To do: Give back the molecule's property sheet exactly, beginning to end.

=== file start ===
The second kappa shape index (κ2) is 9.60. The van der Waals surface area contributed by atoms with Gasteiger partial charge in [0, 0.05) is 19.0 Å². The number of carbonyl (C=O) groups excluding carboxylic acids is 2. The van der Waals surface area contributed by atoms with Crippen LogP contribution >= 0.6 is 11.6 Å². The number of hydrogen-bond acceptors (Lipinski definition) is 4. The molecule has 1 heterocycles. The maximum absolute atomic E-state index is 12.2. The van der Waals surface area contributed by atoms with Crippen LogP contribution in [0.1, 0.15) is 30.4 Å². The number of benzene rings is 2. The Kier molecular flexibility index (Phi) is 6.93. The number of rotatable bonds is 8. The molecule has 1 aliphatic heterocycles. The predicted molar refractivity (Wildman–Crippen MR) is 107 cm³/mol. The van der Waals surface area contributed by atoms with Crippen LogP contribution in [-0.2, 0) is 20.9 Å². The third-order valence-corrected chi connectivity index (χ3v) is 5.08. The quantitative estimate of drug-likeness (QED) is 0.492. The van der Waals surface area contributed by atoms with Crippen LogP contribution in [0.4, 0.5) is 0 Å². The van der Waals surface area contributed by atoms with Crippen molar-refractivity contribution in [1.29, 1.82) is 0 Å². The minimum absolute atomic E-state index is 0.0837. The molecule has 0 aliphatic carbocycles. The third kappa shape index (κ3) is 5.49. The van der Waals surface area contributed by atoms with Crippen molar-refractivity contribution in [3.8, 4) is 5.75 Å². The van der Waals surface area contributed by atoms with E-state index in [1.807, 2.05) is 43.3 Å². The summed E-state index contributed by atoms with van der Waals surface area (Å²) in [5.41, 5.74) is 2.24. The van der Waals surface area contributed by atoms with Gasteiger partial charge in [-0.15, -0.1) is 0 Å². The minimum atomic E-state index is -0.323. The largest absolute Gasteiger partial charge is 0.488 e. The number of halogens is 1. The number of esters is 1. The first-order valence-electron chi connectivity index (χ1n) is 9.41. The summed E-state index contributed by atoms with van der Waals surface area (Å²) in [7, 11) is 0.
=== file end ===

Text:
The second kappa shape index (κ2) is 9.60. The van der Waals surface area contributed by atoms with Gasteiger partial charge in [0, 0.05) is 19.0 Å². The number of carbonyl (C=O) groups excluding carboxylic acids is 2. The van der Waals surface area contributed by atoms with Crippen LogP contribution >= 0.6 is 11.6 Å². The number of hydrogen-bond acceptors (Lipinski definition) is 4. The molecule has 1 heterocycles. The maximum absolute atomic E-state index is 12.2. The van der Waals surface area contributed by atoms with Crippen LogP contribution in [0.1, 0.15) is 30.4 Å². The number of benzene rings is 2. The Kier molecular flexibility index (Phi) is 6.93. The number of rotatable bonds is 8. The molecule has 1 aliphatic heterocycles. The predicted molar refractivity (Wildman–Crippen MR) is 107 cm³/mol. The van der Waals surface area contributed by atoms with Crippen LogP contribution in [-0.2, 0) is 20.9 Å². The third-order valence-corrected chi connectivity index (χ3v) is 5.08. The quantitative estimate of drug-likeness (QED) is 0.492. The van der Waals surface area contributed by atoms with Crippen LogP contribution in [0.4, 0.5) is 0 Å². The van der Waals surface area contributed by atoms with Crippen molar-refractivity contribution in [1.29, 1.82) is 0 Å². The minimum absolute atomic E-state index is 0.0837. The molecule has 0 aliphatic carbocycles. The third kappa shape index (κ3) is 5.49. The van der Waals surface area contributed by atoms with Crippen molar-refractivity contribution in [3.8, 4) is 5.75 Å². The van der Waals surface area contributed by atoms with E-state index in [1.807, 2.05) is 43.3 Å². The summed E-state index contributed by atoms with van der Waals surface area (Å²) in [5.41, 5.74) is 2.24. The van der Waals surface area contributed by atoms with Gasteiger partial charge in [-0.15, -0.1) is 0 Å². The minimum atomic E-state index is -0.323. The largest absolute Gasteiger partial charge is 0.488 e. The number of halogens is 1. The number of esters is 1. The first-order valence-electron chi connectivity index (χ1n) is 9.41. The summed E-state index contributed by atoms with van der Waals surface area (Å²) in [7, 11) is 0.